Multics > People > Stories
28 Mar 2016

ASEA Stories

Ed Ranzenbach

Here are some personal stories from my time developing applications at ASEA in Västerås, Sweden in 1981-1983. Technical anecdotes are in the ASEA Site History.

The Land is Every Man's Right

First, Sweden is one of the most beautiful countries in the world. I remember that when Gunnar Anderson turned 40, we all took sailing boats to one of the thousands of small islands off of Stockholm and invaded it for the weekend. The Swedes have this law that says that "the land is every man's right." This meant that you could pitch a tent on almost any piece of property, public or private, for up to three days and the land owner couldn't say anything. Charlie and I took advantage of this to explore the country.

The Honeywell House

This was a home for wayward Multicians. It was a large house that was leased by Honeywell Bull AB and served as temporary housing for all of us. I eventually moved into my own house but Jim, Charlie, Olin, and the rest of the gang lived in the Honeywell House.

Swedish Language Lessons

As a condition of our work visas we were required to take Swedish language lessons at night. The teacher was this beautiful young thing that was about 8 months pregnant. I remember Charlie and Simon started talking to her about when she was going to "sprog", an affectionate term for a youngling in the UK. They convinced her it was a verb for delivering her baby. Trying to speak Swedish was challenging because most Swedes take a few years of English in school and were anxious to practice. Charlie will tell you my Swedish was awful.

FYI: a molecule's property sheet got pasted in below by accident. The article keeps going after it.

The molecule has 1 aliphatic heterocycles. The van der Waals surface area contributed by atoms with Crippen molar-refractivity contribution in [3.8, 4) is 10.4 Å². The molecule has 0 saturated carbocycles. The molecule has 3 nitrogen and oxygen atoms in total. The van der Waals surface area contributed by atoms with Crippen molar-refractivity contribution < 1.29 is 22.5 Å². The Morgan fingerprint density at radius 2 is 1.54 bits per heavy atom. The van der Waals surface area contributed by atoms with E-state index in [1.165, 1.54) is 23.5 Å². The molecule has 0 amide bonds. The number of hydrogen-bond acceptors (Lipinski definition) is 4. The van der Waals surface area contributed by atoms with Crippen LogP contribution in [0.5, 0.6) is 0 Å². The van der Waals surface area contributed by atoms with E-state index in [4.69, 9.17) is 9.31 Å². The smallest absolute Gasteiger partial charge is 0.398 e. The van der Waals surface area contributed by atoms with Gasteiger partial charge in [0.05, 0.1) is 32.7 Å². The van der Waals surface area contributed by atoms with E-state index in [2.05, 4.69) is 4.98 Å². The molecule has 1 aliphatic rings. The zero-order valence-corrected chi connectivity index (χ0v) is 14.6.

Don't Drink and Drive in Sweden

There was a story that the field engineers that arrived to install the hardware were taken straight from the airport to a welcome party, where they got suitably trashed. They apparently got in their car and while trying to find their way to the Honeywell House, decided to pull over so that they could relieve themselves in the grass alongside the highway. This attracted the attention of the local police who started questioning them and decided that they were drunk. He asked who was driving and they said they couldn't remember (perhaps that obfuscation a legal maneuver so that none of them could be blamed?) All three were arrested and thrown in jail. The punishment for first offense drunk driving in Sweden was to be sent to the north country for several months to cut timber (just ask Gunnar Anderson). ASEA and Honeywell had to intervene and struck a deal where they would be released from jail during the day to install the hardware and return to jail nights and weekends. Once the system was installed they were deported.

Simon, the Brit, was riding his bicycle home from the pub one night and crashed. There are so many cyclists that the Swedes had these little roads for bicycles separate from the main road system. They were complete with traffic signals. Simon ran a stop sign and crashed while trying to avoid another cyclist. He was afraid they were going to jail him for DUI as well. I think he paid a pretty hefty fine.

I had one run-in with the police. They would set up traps on Monday morning to catch people that had partied over the weekend and would still meet the definition of drunk. Their legal limit was a tenth of ours at the time. I wasn't drunk but I was speeding, on my motorcycle, with US plates. I made the papers and had to go to Honeywell AB headquarters in Stockholm to explain myself and was placed on probation with threats to send me home if anything like that happened again. I still have the ticket and newspaper article.


Charlie and I learned to ski at a place called Åre, in the north, where the sun never comes up in the winter. All of us went on the trip. We drank lots of "grog", and took lots of saunas with nude Swedish women. When we left Sweden we went on a week-long ski trip to the French alps (a story for another time).

March 28, 2016.